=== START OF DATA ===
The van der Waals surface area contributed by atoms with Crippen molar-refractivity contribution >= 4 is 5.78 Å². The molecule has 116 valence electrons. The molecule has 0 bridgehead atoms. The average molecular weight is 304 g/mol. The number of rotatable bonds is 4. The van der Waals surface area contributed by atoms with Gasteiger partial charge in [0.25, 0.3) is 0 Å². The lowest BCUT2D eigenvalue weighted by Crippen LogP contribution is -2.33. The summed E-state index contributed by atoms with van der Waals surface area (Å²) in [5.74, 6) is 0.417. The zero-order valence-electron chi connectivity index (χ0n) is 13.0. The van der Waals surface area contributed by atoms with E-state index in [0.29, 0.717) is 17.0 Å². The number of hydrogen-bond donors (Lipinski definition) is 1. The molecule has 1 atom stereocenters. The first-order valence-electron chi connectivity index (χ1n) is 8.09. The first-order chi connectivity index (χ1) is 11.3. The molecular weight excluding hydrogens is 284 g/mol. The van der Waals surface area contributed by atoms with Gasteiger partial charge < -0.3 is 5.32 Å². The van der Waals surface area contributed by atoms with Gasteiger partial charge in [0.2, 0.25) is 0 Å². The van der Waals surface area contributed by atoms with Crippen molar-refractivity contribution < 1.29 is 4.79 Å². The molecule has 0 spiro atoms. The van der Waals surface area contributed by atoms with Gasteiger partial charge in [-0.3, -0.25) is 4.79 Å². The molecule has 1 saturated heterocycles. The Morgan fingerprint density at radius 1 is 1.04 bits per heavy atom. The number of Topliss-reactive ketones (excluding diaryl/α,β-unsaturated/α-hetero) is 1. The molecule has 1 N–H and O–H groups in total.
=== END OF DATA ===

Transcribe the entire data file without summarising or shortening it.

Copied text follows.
The van der Waals surface area contributed by atoms with Crippen molar-refractivity contribution >= 4 is 5.78 Å². The molecule has 116 valence electrons. The molecule has 0 bridgehead atoms. The average molecular weight is 304 g/mol. The number of rotatable bonds is 4. The van der Waals surface area contributed by atoms with Gasteiger partial charge in [0.25, 0.3) is 0 Å². The lowest BCUT2D eigenvalue weighted by Crippen LogP contribution is -2.33. The summed E-state index contributed by atoms with van der Waals surface area (Å²) in [5.74, 6) is 0.417. The zero-order valence-electron chi connectivity index (χ0n) is 13.0. The van der Waals surface area contributed by atoms with E-state index in [0.29, 0.717) is 17.0 Å². The number of hydrogen-bond donors (Lipinski definition) is 1. The molecule has 1 atom stereocenters. The first-order valence-electron chi connectivity index (χ1n) is 8.09. The first-order chi connectivity index (χ1) is 11.3. The molecular weight excluding hydrogens is 284 g/mol. The van der Waals surface area contributed by atoms with Gasteiger partial charge < -0.3 is 5.32 Å². The van der Waals surface area contributed by atoms with Gasteiger partial charge in [0.2, 0.25) is 0 Å². The van der Waals surface area contributed by atoms with Crippen molar-refractivity contribution < 1.29 is 4.79 Å². The molecule has 0 spiro atoms. The van der Waals surface area contributed by atoms with Gasteiger partial charge in [-0.3, -0.25) is 4.79 Å². The molecule has 1 saturated heterocycles. The Morgan fingerprint density at radius 1 is 1.04 bits per heavy atom. The number of Topliss-reactive ketones (excluding diaryl/α,β-unsaturated/α-hetero) is 1. The molecule has 1 N–H and O–H groups in total.